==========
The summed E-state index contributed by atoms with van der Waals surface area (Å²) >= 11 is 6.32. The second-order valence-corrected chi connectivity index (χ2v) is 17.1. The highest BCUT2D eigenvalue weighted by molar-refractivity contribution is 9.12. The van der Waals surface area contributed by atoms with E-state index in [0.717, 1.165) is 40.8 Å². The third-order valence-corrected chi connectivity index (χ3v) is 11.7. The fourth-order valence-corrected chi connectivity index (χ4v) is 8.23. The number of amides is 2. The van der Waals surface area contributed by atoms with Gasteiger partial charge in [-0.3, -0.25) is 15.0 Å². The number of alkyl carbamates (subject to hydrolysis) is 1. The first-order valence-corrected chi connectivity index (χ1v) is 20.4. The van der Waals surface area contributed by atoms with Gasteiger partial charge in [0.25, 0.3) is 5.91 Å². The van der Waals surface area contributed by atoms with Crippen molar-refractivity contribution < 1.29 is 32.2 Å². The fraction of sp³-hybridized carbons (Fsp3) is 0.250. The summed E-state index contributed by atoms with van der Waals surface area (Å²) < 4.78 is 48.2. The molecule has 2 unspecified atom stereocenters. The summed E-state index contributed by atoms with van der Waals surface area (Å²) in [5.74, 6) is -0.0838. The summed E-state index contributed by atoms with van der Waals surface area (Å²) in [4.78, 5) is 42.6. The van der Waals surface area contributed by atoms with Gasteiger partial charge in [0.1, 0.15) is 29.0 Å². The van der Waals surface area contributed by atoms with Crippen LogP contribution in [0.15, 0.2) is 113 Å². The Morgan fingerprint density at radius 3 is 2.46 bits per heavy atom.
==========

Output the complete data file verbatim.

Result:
The summed E-state index contributed by atoms with van der Waals surface area (Å²) >= 11 is 6.32. The second-order valence-corrected chi connectivity index (χ2v) is 17.1. The highest BCUT2D eigenvalue weighted by molar-refractivity contribution is 9.12. The van der Waals surface area contributed by atoms with E-state index in [0.717, 1.165) is 40.8 Å². The third-order valence-corrected chi connectivity index (χ3v) is 11.7. The fourth-order valence-corrected chi connectivity index (χ4v) is 8.23. The number of amides is 2. The van der Waals surface area contributed by atoms with Gasteiger partial charge in [-0.3, -0.25) is 15.0 Å². The number of alkyl carbamates (subject to hydrolysis) is 1. The first-order valence-corrected chi connectivity index (χ1v) is 20.4. The van der Waals surface area contributed by atoms with Gasteiger partial charge in [0.25, 0.3) is 5.91 Å². The van der Waals surface area contributed by atoms with Crippen molar-refractivity contribution < 1.29 is 32.2 Å². The fraction of sp³-hybridized carbons (Fsp3) is 0.250. The summed E-state index contributed by atoms with van der Waals surface area (Å²) < 4.78 is 48.2. The molecule has 2 unspecified atom stereocenters. The summed E-state index contributed by atoms with van der Waals surface area (Å²) in [5.74, 6) is -0.0838. The summed E-state index contributed by atoms with van der Waals surface area (Å²) in [4.78, 5) is 42.6. The van der Waals surface area contributed by atoms with Gasteiger partial charge in [0.1, 0.15) is 29.0 Å². The van der Waals surface area contributed by atoms with Crippen LogP contribution in [0.15, 0.2) is 113 Å². The Morgan fingerprint density at radius 3 is 2.46 bits per heavy atom.